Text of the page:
Thursday, July 19, 2012

"Alternative" Financial Institutions

"Alternative Financial Institution" is an unfortunate choice of terms because in some contexts it means useful organizations such as Community Development Financial Institutions.  In the context of this post, however, the term is better viewed as a synonym for vulture. In an editorial on July 17th, the Virginian-Pilot said this:  “If predatory lenders had a trade publication – say, “Usury Today” – they’d undoubtedly rank Virginia near the top in annual roundups of the best places in the nation to do business.”

These institutions (vultures, predatory lenders, or whatever other pejorative you wish to use) include pay day lenders and short-term car title lenders both of which, in my opinion, exist to take advantage of people who are down and out. In Virginia, a car title lender is restricted, if you can call it a restriction, to charging not more than 22% per MONTH. That’s right, these people (for want of a better family rated term) can charge 22% per month.  The law, in its infinite mercy (recognize the sarcasm?), does not allow compounding so 22% per month is  264% per year. Virginia law allows that highest rate on the first $700 borrowed. Interest on the next $700 is “only” 18% per month. Above $1,400, a real bargain rate kicks in, 15% per month.  Another crumb offered by the law -- up front fees are limited actual costs of  recording a lien on the motor vehicle.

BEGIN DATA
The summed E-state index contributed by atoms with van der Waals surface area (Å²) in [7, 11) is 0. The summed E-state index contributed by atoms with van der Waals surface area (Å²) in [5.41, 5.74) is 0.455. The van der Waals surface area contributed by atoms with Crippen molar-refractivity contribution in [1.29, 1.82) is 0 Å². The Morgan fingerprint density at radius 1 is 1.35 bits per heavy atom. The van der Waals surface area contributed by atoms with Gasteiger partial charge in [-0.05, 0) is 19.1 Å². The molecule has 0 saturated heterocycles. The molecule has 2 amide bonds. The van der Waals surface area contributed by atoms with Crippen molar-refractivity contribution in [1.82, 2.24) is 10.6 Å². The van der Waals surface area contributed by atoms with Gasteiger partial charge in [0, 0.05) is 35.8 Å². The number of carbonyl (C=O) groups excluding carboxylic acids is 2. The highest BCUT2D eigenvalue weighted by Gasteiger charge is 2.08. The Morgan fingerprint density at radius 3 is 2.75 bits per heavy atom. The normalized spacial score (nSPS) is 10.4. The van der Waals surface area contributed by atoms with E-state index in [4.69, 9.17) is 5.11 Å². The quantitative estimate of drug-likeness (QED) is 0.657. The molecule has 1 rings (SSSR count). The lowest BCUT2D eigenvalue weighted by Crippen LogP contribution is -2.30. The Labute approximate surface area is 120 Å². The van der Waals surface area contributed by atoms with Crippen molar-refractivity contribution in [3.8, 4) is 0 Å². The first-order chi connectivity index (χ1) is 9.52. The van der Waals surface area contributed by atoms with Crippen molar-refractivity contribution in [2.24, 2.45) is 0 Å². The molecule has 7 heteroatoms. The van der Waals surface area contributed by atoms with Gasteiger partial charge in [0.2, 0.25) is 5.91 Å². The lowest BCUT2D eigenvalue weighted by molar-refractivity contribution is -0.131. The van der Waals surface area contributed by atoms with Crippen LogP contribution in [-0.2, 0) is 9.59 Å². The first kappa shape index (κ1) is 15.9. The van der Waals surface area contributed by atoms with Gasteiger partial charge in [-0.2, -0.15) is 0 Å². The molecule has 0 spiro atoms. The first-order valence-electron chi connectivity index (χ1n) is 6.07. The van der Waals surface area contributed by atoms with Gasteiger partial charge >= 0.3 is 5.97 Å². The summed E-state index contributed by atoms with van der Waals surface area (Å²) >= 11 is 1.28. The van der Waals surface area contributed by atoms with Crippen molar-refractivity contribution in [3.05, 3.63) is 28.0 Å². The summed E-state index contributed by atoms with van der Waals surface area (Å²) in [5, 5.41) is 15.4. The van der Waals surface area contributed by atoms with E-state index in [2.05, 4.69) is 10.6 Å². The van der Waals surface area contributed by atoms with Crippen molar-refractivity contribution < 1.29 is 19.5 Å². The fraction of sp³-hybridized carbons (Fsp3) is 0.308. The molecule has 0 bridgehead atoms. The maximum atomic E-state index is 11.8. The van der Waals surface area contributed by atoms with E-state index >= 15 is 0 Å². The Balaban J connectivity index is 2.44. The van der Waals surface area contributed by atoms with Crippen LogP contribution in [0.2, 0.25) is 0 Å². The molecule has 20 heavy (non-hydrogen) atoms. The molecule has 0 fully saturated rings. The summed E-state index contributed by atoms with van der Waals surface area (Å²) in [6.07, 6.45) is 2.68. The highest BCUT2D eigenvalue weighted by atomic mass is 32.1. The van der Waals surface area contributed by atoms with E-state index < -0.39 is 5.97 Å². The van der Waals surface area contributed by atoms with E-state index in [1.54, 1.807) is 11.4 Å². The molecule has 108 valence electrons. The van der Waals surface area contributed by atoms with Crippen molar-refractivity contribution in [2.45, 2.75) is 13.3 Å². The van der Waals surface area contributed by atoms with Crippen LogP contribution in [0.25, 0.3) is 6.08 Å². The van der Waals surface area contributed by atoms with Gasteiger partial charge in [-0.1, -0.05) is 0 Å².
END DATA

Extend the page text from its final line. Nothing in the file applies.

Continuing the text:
Tuesday afternoon (July 17) the Chesterfield County Planning Commission, of which I am a member, heard a staff presentation of a proposed ordinance to regulate where in the county alternative financial institutions might be located along with other restrictions.  In a private conversation with me, one attorney noted the proposal would allow these operations in only 3 locations in the county. My unspoken thought was, “that many?” I let staff, including the assistant county attorney assigned to advise the Planning Commission, know that I want an ordinance as restrictive as possible, given limits placed on the county by state law and judicial precedence.  I clearly expressed my opinion of these operations during the work session when I said, “They take people who are in a hole (and) instead of handing them a ladder, they hand them a shovel.” The Richmond Times-Dispatch has as article today reporting on this part of the Commission’s meeting.
For more information, see this earlier Pilot Online article headlined, “New data shows car title loans big business in Va.”

The above article reports that repossession rates are about 6.5% of loans made resulted in repossession of the motor vehicle (8,378 repos out of 128,500 loans). However, the article also reports 105,542 different individuals took out those 128,500 loans making the repo rate per individual borrower be over 7.9%. Repossession rates on auto loans financed by traditional means (banks, credit unions, new car dealers) don't seem to be readily available although using rough numbers and reasonable assumptions, that rate appears to be not more than the 3% to 4% range.

As always, comments are welcome. 

Edited on July 24 to provide a working link to the news article, “New data shows car title loans big business in Va.”

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